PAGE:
Resurgence Leadership #007: Matt Chandler & Crawford Loritts Q&A with Pastor Mark Driscoll
Tue Mar 11, 2014
How to Replant a Church, Part 6: Motivating People for Mission
Tue Mar 11, 2014
by Bubba Jennings
4 Ways a Pastor Can Love His Wife Well
Mon Mar 10, 2014
by Dave Bruskas
We’re Praying for Epiphany Fellowship
Sun Mar 09, 2014
by Mark Driscoll
Our Top 5 Posts of February
Sat Mar 08, 2014
4 reasons to doubt the Resurrection
To the modern mind, the resurrection is utterly implausible.
One in five Americans don’t believe in a deity. The “none” category in religious polls has doubled over the past ten years, and less than half of the population attends religious services on a regular basis. As statistics rise on the decline of Christian faith in America, you may find yourself wondering if Christianity is really worth believing. After all, the Christian faith makes some audacious claims.
Question your faith. Doubt your doubts.
Perhaps the most audacious Christian claim is that a first-century Jewish man, crucified between two common thieves, was actually God and rose from the dead. To the modern mind, the resurrection is utterly implausible. Here are four doubts about the resurrection:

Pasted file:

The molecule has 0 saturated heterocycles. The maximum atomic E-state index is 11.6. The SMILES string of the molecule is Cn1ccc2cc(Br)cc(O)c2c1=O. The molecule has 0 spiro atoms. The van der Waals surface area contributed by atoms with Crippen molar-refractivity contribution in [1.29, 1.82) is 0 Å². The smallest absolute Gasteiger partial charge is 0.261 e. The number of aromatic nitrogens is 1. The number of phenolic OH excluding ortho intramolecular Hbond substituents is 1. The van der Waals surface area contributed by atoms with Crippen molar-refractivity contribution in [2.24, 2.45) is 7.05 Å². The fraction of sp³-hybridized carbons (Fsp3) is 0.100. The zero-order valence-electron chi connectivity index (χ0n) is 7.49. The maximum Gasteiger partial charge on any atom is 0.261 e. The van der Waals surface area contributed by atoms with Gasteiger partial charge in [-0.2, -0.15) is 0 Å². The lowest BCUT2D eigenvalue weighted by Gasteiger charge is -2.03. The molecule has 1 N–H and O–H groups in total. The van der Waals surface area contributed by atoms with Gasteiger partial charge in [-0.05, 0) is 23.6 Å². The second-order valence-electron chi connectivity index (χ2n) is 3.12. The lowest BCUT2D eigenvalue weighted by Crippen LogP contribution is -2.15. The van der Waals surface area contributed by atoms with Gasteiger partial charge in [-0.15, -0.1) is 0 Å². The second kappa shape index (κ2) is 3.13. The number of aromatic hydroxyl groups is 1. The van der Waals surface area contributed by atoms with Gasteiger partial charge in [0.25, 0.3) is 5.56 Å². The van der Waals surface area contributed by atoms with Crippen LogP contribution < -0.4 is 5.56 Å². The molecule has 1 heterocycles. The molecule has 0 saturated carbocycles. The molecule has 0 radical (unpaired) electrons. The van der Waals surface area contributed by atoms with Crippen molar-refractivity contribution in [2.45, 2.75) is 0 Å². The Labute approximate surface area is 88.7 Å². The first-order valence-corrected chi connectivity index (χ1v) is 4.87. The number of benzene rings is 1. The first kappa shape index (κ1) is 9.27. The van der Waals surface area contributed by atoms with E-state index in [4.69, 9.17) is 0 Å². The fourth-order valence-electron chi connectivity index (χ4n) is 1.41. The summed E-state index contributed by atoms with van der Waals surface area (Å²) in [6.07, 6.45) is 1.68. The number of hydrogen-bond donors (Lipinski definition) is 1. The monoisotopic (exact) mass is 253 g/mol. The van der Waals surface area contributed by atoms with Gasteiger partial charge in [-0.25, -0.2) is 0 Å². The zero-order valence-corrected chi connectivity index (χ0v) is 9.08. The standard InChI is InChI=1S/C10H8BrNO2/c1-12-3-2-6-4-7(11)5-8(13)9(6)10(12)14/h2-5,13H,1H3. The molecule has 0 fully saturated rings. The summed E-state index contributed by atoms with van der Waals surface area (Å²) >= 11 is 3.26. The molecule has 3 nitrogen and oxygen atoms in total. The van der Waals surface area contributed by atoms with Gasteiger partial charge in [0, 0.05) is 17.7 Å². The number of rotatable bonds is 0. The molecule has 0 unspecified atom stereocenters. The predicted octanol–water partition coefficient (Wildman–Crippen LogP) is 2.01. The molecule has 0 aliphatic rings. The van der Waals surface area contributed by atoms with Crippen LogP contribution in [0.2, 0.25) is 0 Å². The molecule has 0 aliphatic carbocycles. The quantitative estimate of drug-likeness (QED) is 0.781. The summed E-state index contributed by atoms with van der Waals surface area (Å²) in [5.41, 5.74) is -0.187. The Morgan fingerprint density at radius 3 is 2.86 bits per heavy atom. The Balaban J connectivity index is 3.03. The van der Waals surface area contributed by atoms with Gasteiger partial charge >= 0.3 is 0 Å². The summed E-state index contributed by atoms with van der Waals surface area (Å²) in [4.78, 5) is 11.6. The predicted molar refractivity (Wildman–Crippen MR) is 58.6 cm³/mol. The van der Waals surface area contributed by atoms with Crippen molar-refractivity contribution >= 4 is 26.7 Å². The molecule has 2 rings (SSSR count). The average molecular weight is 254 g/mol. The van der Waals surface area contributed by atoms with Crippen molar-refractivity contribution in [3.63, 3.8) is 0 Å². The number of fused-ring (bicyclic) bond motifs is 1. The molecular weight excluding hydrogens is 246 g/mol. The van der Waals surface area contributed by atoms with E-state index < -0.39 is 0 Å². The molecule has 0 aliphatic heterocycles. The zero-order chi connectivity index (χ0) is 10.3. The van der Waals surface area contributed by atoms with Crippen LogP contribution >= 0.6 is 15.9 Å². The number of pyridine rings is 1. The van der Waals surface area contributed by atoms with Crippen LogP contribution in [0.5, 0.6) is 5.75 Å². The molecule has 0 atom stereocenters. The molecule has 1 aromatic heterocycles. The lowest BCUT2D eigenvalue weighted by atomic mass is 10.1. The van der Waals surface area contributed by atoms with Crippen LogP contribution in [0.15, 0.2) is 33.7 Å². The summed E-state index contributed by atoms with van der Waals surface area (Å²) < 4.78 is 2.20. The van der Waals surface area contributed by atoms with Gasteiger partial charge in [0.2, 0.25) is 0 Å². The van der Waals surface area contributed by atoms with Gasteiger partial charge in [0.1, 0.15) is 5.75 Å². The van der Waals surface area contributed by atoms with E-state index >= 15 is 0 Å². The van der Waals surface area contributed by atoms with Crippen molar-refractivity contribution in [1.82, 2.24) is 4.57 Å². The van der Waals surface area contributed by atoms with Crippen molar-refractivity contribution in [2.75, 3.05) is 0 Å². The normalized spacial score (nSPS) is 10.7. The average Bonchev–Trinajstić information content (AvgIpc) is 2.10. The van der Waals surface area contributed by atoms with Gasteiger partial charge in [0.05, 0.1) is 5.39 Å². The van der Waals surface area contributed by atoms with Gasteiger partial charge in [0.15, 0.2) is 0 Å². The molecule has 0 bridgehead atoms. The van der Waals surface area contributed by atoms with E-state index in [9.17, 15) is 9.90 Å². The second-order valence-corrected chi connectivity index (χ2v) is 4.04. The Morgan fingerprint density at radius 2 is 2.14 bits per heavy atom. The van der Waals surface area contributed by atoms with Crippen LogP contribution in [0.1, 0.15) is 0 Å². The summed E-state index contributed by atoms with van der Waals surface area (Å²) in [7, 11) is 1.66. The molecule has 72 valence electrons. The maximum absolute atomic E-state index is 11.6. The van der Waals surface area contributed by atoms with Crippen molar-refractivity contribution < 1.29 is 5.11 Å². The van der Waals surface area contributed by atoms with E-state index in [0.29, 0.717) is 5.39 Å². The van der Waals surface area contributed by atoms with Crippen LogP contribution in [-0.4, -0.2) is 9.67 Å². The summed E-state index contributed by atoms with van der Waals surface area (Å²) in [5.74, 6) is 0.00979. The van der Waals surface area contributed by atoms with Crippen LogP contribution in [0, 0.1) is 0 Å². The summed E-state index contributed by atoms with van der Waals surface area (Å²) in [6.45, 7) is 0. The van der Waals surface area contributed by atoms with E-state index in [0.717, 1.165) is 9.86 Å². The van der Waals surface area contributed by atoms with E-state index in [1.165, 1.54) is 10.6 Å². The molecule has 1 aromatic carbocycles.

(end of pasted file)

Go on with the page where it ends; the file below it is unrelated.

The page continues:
- “How is it possible for someone to rise from death after being in a grave for three days?”
- “Didn’t the early Christians experience a mass delusion that has been passed on over time?”
- “Even if Jesus did rise from death, what difference has it made in the world?
- “Why should I believe in a resurrected Jesus when it requires wishful thinking (faith), seeing myself as a rule-breaker (sin), and belief in moral philosopher (Jesus)?”
In Raised? Doubting the Resurrection, Brad Watson and I address each of these questions. We want to encourage believers to rightfully question their faith and for skeptics to doubt their doubts.
We should determine good reasons for believing or not believing in the resurrection of Jesus Christ. It changes everything if Jesus really did defeat death (1 Cor. 15:12–19). Doubt well and you can walk away from skepticism, cynicism, or blind faith into perceptive belief, intellectual security, and deeper commitment. You can know that you have honestly questioned the resurrection.